Aveo says FDA refuses to approve cancer drug
NEW YORK (AP) -- Aveo Oncology said Monday that the Food and Drug Administration has refused to approve its cancer drug tivozanib, saying the clinical trial data supporting the drug was not clear.
Aveo, whose formal name is Aveo Pharmaceuticals Inc., is seeking approval for tivozanib as a treatment for advanced renal cell carcinoma, the most common type of kidney cancer.
The company said the FDA recommended it run a new clinical trial of tivozanib because it was not able to draw meaningful conclusions from a late-stage trial. That's because of inconsistent survival data and differences in the kinds of therapies patients received after treatment in the study was complete.
In early May an FDA advisory panel said tivozanib shouldn't be approved because the benefits of the pill didn't justify its risks. Later Aveo's partner Astellas Pharma decided not to file for marketing approval of the drug in Europe and said it wouldn't fund any more studies of tivozanib as a treatment for renal cell carcinoma.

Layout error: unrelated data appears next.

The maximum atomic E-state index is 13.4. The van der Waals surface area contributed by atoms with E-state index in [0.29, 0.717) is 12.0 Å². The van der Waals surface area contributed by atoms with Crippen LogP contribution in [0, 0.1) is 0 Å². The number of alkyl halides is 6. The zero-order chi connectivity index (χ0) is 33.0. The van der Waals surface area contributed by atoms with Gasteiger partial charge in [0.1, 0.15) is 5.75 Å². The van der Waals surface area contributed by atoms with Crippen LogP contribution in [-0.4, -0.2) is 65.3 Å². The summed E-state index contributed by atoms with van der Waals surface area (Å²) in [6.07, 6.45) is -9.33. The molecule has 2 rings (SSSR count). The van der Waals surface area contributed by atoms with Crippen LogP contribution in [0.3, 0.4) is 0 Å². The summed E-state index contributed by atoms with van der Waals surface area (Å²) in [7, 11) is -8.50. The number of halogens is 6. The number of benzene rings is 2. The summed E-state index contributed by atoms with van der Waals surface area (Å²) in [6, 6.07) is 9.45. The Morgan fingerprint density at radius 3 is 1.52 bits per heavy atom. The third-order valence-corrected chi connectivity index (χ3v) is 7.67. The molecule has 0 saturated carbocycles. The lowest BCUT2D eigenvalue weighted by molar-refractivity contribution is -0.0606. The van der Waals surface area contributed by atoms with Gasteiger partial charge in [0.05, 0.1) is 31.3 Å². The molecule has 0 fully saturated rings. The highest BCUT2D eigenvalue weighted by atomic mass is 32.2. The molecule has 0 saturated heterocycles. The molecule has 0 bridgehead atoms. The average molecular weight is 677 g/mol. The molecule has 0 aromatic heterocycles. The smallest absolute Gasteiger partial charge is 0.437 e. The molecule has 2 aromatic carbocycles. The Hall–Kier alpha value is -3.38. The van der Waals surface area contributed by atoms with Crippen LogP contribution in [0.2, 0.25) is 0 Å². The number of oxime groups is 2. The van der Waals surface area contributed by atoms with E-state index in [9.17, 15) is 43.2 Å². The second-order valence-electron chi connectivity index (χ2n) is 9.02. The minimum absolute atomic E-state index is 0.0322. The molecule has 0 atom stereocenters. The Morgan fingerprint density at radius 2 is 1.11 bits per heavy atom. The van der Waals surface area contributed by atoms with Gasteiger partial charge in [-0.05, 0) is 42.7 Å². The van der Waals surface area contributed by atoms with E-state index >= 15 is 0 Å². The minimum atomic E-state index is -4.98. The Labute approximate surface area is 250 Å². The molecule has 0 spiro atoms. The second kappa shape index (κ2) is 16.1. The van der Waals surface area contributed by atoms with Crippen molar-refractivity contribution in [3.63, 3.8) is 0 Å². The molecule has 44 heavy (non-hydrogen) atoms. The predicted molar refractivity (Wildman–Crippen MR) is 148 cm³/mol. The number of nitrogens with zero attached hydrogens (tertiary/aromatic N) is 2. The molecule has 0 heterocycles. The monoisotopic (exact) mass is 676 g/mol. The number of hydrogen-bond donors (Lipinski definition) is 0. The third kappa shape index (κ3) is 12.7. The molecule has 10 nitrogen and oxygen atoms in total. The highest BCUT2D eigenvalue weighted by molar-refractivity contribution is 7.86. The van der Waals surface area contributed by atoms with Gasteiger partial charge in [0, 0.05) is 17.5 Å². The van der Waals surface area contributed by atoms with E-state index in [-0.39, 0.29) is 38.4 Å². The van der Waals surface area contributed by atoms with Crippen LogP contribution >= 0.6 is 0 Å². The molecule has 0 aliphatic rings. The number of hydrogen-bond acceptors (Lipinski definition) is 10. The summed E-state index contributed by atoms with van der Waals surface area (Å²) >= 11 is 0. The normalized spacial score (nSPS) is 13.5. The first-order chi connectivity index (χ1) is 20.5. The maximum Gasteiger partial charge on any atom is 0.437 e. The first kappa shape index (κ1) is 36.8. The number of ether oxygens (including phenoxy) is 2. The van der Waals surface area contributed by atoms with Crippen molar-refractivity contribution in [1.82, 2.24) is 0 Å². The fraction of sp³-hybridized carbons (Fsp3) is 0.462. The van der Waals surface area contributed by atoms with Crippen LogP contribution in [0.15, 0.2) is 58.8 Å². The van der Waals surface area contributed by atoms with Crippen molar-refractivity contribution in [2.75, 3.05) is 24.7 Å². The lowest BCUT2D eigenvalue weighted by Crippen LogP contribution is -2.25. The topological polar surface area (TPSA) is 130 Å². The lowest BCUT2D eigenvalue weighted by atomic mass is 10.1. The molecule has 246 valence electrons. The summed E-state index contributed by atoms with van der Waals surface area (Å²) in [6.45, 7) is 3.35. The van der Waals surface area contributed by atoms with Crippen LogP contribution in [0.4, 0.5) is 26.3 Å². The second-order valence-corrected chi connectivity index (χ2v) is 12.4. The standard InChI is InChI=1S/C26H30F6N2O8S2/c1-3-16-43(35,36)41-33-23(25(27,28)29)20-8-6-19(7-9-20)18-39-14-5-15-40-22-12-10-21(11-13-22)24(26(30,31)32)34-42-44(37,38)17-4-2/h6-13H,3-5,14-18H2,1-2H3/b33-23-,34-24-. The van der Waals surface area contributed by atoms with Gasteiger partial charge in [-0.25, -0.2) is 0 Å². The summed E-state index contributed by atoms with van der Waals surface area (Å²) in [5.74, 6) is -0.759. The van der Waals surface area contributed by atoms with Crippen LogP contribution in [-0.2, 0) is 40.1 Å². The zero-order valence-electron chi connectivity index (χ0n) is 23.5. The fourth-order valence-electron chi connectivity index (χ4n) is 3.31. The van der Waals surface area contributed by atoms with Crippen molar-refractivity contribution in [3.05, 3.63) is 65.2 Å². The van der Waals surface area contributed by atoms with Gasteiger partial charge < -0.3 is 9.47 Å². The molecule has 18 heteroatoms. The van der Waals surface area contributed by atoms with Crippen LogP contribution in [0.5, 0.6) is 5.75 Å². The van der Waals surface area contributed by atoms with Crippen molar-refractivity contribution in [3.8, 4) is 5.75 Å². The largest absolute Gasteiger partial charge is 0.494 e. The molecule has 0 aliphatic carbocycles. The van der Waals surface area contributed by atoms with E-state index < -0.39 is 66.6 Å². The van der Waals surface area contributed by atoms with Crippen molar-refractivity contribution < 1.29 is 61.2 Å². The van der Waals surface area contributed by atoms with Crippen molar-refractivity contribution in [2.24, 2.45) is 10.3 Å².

Aveo said it is evaluating the effects of Astellas' decision. The Cambridge, Mass., company does not have any approved products and tivozanib is its most advanced experimental drug.
Aveo Pharmaceuticals shares rose 19 cents, or 8.1 percent, to $2.53 on trading Monday. The stock has lost almost 70 percent of its value since April 29.
After a recent financing Aveo said it had $192 million in cash and cash equivalents at the end of the first quarter.
Stifel Nicolaus analyst Brian Klein said in a telephone interview that the company will keep depleting its cash as long as it continues operations. Klein said last month that Astellas' decision was the end of the road for tivozanib.